Kenya Power aims to speed up connections to grid
Kenya Power aims to speed up the number of customers it adds to the grid in the year to June, as part of its plans to improve access across the nation where only two-thirds of the population is connected.
In the year to June 2016, Kenya Power added 1.2 million new customers to reach a total of 4.89 million. It aims to add 1.5 million new clients, including households and businesses, by the end of June 2017.
Kenya Power Chief Executive Ben Chumo outlined the plans in an interview with Reuters.
Businesses and economists say limited distribution of power across the East African nation and supplies that are often disrupted are a major obstacle to investment and prevent the economy growing faster.
Kenya Power, 50.1 percent state-owned, receives most of its funds in concessional or soft loans from institutions such as the World Bank, African Development Bank, European Investment Bank and the government.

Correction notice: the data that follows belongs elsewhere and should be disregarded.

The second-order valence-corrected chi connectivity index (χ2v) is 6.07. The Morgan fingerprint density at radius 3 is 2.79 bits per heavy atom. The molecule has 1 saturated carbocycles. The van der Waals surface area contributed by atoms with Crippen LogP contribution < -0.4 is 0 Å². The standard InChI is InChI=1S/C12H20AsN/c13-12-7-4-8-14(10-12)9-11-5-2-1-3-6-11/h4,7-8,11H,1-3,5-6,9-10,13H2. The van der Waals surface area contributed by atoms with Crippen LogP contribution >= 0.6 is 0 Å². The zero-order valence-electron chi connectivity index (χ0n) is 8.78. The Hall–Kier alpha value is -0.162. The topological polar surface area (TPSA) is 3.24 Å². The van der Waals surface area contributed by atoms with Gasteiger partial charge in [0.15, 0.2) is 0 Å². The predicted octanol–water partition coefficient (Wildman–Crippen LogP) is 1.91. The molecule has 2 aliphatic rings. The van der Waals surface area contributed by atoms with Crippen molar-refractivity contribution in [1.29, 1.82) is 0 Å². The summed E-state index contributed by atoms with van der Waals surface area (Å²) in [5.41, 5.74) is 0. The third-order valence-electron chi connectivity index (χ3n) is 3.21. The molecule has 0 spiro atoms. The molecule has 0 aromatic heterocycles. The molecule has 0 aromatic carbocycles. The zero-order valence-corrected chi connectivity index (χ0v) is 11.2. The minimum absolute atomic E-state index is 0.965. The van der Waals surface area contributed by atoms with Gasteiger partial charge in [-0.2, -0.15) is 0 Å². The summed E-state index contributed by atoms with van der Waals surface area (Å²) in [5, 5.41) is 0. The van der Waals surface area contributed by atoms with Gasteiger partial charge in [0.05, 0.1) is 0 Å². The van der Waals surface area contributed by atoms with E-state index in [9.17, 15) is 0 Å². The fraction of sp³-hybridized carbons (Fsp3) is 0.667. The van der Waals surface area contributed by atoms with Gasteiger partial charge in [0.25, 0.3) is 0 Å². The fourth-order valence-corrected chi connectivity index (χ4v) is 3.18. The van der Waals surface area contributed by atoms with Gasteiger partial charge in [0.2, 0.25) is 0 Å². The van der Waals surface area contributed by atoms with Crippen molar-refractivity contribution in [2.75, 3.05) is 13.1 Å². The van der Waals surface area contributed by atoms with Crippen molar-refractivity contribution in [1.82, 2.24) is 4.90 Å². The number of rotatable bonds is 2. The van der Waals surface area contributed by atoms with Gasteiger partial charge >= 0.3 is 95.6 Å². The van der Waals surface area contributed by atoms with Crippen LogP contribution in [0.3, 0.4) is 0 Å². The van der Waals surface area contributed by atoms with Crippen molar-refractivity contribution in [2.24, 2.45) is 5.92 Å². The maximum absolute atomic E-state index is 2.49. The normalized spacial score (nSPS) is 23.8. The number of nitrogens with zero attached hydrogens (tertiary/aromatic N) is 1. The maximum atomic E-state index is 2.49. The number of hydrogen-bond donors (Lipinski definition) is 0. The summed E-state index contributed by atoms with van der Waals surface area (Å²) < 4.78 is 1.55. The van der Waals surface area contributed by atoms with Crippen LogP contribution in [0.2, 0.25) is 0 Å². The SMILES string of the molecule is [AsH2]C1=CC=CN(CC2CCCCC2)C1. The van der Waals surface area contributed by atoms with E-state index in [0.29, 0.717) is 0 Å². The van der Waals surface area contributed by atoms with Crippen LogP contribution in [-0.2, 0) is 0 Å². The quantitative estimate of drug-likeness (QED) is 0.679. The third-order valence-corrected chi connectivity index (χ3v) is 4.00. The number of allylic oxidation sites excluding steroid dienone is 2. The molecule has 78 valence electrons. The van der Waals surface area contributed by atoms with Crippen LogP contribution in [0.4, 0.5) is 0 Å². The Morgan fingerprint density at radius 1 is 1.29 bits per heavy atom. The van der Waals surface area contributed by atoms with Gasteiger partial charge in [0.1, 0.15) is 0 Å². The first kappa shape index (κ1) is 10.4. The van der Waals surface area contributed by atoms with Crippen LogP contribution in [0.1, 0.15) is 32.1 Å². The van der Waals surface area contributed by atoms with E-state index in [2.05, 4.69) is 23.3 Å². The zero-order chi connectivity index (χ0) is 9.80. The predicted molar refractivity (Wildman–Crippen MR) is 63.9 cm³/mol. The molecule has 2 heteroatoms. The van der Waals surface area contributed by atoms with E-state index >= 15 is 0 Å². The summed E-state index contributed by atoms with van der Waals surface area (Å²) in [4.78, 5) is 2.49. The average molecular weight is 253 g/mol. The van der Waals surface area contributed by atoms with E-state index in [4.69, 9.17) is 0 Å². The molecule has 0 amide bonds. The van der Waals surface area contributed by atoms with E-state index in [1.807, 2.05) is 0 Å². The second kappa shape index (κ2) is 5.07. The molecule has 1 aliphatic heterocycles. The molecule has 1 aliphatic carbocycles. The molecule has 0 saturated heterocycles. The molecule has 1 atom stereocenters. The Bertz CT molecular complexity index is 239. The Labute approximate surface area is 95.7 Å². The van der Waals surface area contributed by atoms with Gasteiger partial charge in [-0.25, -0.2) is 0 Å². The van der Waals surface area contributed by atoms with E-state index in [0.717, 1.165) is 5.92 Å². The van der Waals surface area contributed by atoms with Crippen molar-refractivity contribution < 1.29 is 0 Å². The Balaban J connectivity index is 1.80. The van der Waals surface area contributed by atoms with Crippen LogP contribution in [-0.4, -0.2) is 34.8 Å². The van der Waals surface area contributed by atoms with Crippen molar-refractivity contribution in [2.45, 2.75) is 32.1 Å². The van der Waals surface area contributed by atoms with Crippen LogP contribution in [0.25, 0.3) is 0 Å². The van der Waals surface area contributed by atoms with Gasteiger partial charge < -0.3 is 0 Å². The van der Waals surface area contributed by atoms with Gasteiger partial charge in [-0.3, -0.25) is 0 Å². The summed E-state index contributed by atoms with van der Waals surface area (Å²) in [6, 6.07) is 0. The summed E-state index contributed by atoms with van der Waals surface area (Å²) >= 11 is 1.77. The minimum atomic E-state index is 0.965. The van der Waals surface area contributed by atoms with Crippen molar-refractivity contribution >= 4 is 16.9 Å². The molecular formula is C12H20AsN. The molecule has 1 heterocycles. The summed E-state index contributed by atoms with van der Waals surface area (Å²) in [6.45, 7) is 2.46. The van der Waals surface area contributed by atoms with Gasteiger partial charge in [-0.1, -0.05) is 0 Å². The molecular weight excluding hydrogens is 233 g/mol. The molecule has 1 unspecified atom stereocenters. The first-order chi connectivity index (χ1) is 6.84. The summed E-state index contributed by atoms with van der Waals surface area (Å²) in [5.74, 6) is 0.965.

The last time it sought funds in the commercial market was 2010, when it raised 9.8 billion Kenyan shillings ($96 million), via a rights issue.
“We have no immediate intention for going to the market,” Chumo said when asked about future finance raising plans. “We are adequately supported by the donor community.”
Kenya Power aims to secure additional revenue by leasing extra capacity on its fibre optic network, via its subsidiary Kenya Power International, the chief executive said.
“Fibre optic business at KPLC is a sleeping giant we intend to awake,” he said.
Fibre optic leasing earned Kenya Power revenue of 259 million shillings in 2014/15, 271 million shillings in 2015/16 and this was expected to rise to 400 million in 2016/17.
It already counts telecoms companies such as Safaricom, Airtel and Telkom Orange as its clients.
To assist industry, the company was working to ensure more stable supplies to Nairobi’s industrial area and nearby Thika town, which together serve about 6,000 industrial customers and account for 60 percent of Kenya Power’s revenue, Chumo said.
Many firms run stand-by generators because of unreliable supplies, adding to their costs.
Kenya Power posted a pretax profit for the year to the end of June 2016 of 12.1 billion shillings, a fall of 1.4 percent.
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